The Center for Popular Democracy
The killing of unarmed teenager, Michael Brown, by Ferguson police officer Darren Wilson created a moment of moral outrage and mobilization that reverberated around the country. Unfortunately, we understand that the harassment and killing of black and brown women and men through excessive use of force by law enforcement is not uncommon in the United States. According to a report by the Malcolm X Grassroots Project, in 2012 an average of one black person was killed by law enforcement or vigilantes every 28 hours. For the families and individuals harmed by law enforcement justice and accountability are often elusive or non-existent. The prevalence of state violence and the absence of accountability are indicative of the systematic devaluing and dehumanization of black and brown lives and the communities which cultivate them. We stand in solidarity with those around the country who continue to take to the streets to demand accountability, an end to police brutality and a recognition of their humanity. As people continue to organize around transformational change, we wanted to offer these set of national and local recommendations.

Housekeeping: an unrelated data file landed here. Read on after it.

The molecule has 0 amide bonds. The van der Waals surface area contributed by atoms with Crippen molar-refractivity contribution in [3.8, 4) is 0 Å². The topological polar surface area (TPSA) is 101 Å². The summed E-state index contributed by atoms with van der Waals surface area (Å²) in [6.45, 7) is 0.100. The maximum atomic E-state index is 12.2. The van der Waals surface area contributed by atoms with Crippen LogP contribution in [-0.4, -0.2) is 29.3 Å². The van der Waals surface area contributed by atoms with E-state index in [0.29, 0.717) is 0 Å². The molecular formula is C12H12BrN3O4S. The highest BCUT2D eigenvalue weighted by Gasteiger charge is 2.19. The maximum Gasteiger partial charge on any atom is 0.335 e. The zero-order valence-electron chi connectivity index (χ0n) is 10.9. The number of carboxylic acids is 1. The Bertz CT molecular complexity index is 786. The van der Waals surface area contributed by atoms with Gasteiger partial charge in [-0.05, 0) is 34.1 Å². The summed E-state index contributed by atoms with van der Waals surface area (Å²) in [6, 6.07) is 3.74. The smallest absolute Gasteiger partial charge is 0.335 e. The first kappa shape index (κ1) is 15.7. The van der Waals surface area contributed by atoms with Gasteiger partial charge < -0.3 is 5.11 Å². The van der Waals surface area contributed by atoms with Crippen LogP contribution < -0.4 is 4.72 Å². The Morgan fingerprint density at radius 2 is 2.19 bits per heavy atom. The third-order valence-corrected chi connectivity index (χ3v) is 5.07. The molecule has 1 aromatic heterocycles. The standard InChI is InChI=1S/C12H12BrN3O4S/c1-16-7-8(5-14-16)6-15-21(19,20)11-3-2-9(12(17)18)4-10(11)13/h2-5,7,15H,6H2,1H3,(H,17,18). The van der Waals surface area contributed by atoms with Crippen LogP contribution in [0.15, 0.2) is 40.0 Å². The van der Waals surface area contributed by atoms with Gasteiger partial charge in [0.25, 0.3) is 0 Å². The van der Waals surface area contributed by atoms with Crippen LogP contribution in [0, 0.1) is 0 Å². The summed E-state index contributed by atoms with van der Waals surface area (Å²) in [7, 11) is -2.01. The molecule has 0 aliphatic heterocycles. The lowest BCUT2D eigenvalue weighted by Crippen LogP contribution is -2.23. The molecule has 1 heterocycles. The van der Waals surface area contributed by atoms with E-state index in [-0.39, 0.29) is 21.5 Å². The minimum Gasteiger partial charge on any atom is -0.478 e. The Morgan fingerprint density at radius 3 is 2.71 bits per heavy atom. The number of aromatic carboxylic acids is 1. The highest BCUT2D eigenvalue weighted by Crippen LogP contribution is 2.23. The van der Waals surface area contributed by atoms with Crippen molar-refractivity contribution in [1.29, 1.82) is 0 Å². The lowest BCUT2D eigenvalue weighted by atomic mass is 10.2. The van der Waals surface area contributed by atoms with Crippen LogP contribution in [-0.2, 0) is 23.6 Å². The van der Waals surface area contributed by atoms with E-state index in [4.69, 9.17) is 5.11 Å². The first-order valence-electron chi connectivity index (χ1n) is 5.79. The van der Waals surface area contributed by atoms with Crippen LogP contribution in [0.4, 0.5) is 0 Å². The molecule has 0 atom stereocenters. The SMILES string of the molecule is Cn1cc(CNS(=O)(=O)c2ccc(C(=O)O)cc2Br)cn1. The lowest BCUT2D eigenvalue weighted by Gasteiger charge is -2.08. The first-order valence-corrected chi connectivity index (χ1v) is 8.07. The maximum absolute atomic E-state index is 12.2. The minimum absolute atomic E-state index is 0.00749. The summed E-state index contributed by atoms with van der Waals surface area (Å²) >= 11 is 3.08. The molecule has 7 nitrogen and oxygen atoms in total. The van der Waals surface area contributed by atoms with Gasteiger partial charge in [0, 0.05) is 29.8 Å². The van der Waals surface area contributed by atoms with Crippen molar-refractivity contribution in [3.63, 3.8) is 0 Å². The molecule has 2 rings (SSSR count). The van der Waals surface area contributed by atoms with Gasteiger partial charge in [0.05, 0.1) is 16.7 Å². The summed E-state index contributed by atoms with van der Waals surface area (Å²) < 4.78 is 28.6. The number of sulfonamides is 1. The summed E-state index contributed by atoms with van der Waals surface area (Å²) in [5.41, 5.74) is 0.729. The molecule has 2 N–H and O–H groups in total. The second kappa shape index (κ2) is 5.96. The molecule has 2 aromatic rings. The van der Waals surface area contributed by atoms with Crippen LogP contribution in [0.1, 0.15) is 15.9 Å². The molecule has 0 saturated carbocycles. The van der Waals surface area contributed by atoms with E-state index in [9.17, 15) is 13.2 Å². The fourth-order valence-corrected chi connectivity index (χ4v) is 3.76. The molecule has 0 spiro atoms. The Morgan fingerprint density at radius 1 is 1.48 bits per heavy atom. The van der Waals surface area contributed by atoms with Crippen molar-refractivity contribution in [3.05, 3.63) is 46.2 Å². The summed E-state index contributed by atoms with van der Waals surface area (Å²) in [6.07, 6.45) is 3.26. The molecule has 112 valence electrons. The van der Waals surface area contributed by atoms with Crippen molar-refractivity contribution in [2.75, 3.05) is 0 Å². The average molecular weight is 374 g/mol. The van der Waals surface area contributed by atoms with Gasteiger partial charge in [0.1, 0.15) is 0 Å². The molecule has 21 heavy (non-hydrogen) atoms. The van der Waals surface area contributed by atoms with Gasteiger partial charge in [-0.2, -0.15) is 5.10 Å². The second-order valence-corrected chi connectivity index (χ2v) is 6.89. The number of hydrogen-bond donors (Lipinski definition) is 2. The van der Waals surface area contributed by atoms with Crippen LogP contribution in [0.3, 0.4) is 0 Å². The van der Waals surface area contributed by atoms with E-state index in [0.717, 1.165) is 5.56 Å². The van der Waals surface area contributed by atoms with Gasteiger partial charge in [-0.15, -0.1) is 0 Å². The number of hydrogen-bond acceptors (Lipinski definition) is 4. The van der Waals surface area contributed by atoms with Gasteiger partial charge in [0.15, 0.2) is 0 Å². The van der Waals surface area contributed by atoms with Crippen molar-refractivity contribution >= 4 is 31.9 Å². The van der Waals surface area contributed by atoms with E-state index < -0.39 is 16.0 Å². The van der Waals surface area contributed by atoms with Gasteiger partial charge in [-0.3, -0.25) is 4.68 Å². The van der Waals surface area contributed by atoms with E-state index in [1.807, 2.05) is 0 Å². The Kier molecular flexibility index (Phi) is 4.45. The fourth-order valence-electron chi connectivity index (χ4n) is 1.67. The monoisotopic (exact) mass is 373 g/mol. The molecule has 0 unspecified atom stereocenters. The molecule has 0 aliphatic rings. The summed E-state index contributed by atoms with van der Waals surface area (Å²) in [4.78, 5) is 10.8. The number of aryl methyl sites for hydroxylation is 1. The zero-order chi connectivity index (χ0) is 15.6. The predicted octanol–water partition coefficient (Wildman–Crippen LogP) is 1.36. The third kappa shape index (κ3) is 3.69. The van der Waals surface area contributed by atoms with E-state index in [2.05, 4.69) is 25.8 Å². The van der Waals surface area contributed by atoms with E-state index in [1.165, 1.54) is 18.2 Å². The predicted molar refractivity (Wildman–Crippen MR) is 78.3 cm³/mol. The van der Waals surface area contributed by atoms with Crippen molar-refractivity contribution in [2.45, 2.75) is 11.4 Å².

- A comprehensive review by the Department of Justice into systematic abuses by police departments and the development of specific use of force standards and accompanying recommendations for police training, community involvement and oversight strategies and standards for independent investigatory/disciplinary mechanisms for excessive use of force. These standards should include a Department of Justice review trigger when continued excessive use of force occurs.
- Strict limits on the transfer and use of military equipment to local law enforcement and the adoption of the Stop Militarizing Law Enforcement Act of 2014. The federal government should discontinue the supply of military weaponry and equipment to local law enforcement and immediately demilitarize local law enforcement, including eliminating the use of military technology and equipment.
- A comprehensive federal review and annual reporting of discriminatory policing. This must include a federal review of police departments’ data collection practices and the development of a new comprehensive data collection system that allows for annual reporting of discriminatory policing data, including data on the rates of stops, frisks, searches, summonses, arrests and use of force by race, age, gender and reports of complaints against officers and disciplinary actions taken or not (number, level, how many officers). These standards should include a DOJ review trigger when continued discrimination occurs.